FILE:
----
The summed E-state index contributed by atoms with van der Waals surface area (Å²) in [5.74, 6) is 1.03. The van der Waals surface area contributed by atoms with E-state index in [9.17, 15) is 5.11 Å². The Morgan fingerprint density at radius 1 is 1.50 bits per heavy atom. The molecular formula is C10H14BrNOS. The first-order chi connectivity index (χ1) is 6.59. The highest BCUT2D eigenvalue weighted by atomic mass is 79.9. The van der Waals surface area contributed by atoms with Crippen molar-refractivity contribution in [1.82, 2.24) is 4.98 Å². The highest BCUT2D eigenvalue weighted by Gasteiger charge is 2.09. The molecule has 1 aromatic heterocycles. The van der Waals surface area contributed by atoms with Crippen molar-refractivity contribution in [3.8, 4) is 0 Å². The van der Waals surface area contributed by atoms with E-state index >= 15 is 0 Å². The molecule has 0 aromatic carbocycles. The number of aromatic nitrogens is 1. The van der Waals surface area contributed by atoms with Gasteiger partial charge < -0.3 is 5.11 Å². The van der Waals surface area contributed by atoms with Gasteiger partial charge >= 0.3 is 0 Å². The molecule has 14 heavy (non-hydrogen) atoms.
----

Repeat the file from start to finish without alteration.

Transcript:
The summed E-state index contributed by atoms with van der Waals surface area (Å²) in [5.74, 6) is 1.03. The van der Waals surface area contributed by atoms with E-state index in [9.17, 15) is 5.11 Å². The Morgan fingerprint density at radius 1 is 1.50 bits per heavy atom. The molecular formula is C10H14BrNOS. The first-order chi connectivity index (χ1) is 6.59. The highest BCUT2D eigenvalue weighted by atomic mass is 79.9. The van der Waals surface area contributed by atoms with Crippen molar-refractivity contribution in [1.82, 2.24) is 4.98 Å². The highest BCUT2D eigenvalue weighted by Gasteiger charge is 2.09. The molecule has 1 aromatic heterocycles. The van der Waals surface area contributed by atoms with Crippen molar-refractivity contribution in [3.8, 4) is 0 Å². The van der Waals surface area contributed by atoms with E-state index >= 15 is 0 Å². The molecule has 0 aromatic carbocycles. The number of aromatic nitrogens is 1. The van der Waals surface area contributed by atoms with Gasteiger partial charge < -0.3 is 5.11 Å². The van der Waals surface area contributed by atoms with Gasteiger partial charge >= 0.3 is 0 Å². The molecule has 14 heavy (non-hydrogen) atoms.